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Re: [filter-effects][css-masking] Move security model for resources to CSP

From: Dirk Schulze <dschulze@adobe.com>
Date: Fri, 31 May 2013 06:48:23 -0700
To: "robert@ocallahan.org" <robert@ocallahan.org>
CC: Anne van Kesteren <annevk@annevk.nl>, Bjoern Hoehrmann <derhoermi@gmx.net>, "public-fx@w3.org" <public-fx@w3.org>, "public-webappsec@w3.org" <public-webappsec@w3.org>, Daniel Holbert <dholbert@mozilla.com>, Philip Rogers <pdr@google.com>
Message-ID: <BEC698F0-D5DB-42D4-96DA-0A7C41361D00@adobe.com>

On May 30, 2013, at 4:46 PM, Robert O'Callahan <robert@ocallahan.org> wrote:

> On Fri, May 31, 2013 at 2:32 AM, Dirk Schulze <dschulze@adobe.com> wrote:
>> Daniel Holbert asked me an interesting question yesterday: Do external SVG resources (filter, mask, clip-path) behave like stylesheets? And I think they do. With all the restriction in place that you suggested earlier (no secondary resource load of the external SVG resource), is there a strong need to handle SVG resources differently than CSS stylesheets? As far as I know CSS stylesheets do not follow strict cross origin restrictions. Why would SVG resources need to do it?

Just to summarize:

The idea is to have the same fetch rules for SVG-images and external SVG resources (limited to the elements pattern, linearGradient, radialGradient, mask, filter, clipPath and color) on the CSS url() function. 

The external SVG document (image or resource) will be restricted to:
- Not load any further resources (no images, external stylesheets, scripts or further external SVG resources).
- No references to any other document, not even the original document fetching the current document.
- No execution of JavaScript code.
- No access to browser history (:visited CSS pseudo class won't trigger)

Still allowed:
- Referencing internal elements if just a fragment is defined: url(#frag). Absolute paths to the current document would be prohibited.
- dataURI
- Styling with inline Styles.
- SVG Animations
- No same-origin restriction!

In question:
- Blob (can it be used if no JS is running?)
- Events. Events are not only used by JS, but also to trigger SVG Animations (<animate begin="anim1.end" ...). Can events be a problem? Should they be disabled? They currently work in Chrome and FF. I don't think that there is a risk.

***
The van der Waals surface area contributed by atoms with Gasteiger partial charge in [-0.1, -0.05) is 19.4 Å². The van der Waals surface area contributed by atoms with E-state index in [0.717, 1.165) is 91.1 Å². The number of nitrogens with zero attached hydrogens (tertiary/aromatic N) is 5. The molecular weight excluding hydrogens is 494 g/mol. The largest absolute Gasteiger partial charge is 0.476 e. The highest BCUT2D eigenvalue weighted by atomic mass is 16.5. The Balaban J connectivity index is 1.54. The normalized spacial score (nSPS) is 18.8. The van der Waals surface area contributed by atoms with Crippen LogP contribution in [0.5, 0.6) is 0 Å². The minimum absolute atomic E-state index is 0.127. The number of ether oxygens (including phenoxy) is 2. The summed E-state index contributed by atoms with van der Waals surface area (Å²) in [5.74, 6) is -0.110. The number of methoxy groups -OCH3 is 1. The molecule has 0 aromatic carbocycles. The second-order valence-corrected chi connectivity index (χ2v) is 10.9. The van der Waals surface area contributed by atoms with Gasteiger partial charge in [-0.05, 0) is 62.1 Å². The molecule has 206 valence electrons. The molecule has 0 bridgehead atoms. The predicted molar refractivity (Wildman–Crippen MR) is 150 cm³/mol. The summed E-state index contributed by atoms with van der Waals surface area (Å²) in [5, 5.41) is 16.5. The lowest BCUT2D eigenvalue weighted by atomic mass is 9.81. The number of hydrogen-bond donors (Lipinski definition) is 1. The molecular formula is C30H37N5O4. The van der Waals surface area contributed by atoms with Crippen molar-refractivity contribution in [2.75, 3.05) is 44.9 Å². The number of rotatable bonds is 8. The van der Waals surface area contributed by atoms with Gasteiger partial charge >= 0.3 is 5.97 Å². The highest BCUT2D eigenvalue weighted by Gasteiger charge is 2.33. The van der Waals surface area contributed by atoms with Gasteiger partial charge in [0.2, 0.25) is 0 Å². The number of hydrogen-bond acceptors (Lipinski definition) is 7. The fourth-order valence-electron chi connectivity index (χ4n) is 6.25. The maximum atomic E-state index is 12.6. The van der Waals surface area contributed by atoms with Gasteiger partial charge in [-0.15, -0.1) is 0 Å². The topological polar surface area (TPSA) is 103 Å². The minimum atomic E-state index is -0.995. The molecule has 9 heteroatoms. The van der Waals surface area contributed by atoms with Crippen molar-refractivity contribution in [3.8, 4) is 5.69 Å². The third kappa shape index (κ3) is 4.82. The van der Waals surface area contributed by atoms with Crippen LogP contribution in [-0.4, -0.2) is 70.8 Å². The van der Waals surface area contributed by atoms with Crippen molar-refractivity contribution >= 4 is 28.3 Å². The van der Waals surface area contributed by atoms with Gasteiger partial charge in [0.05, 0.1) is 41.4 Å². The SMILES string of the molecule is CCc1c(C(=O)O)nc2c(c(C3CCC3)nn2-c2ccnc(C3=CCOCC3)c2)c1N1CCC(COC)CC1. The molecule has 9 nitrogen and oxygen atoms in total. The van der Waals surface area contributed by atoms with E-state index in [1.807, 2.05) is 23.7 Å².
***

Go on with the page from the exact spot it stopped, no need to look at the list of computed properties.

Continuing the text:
To realize the integration, an external SVG document would be marked as tainted. Tainted documents will have all the above restrictions. Ideally we can extend this model to SVG in general. The only possible thread could be the <use> element which can reference a subtree with a <foreignObject>. All resource loading restrictions will apply to the content of <foreignObject> as well. The biggest danger of a <foreignObject> is a child <iframe>. With the security model in place, this <iframe> would not be allowed to load any resources as well. Therefore, referencing <foreignObject> should be save as well.

This is a huge limitation to the current model of SVG which has no restrictions at all. My hope is that we can finally have a common model that every SVG viewer can agree on and put it into the SVG spec directly.

Greetings,
Dirk

> 
> You can address individual XML elements of an arbitrary SVG document using SVG resource references. You can't do anything like that with a CSS style sheet. I suppose you can try to load the style sheet and add random stuff to your document to try to figure out what the style rules are, but that seems less interesting.

The author could reference elements from external SVG documents on different domains to check if these elements exist in this particular SVG document. I am not sure if that is really a threat since the author can open the SVG file directly in the browser and look in the WebConsole/Inspector what kind of elements it has.
Other then that I do not see a thread with referencing elements. The style on external CSS stylesheets on the other hand, can be read by JS. Something like that is not possible with SVG resources.

> 
> Maybe you're right, but it requires a lot of careful thought by people with the right mentality before I'd be comfortable allowing cross-origin references. (We've been stuck with cross-origin CSS loads from the beginning, and have had to deal with some ugly fallout from that over the years.)

I am happy to have the security model reviewed by others (as many as possible actually). Please point others to this threat and comment. Do you have any folks in mind?

Greetings,
Dirk

> 
> Rob
> -- 
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Received on Friday, 31 May 2013 13:48:59 UTC

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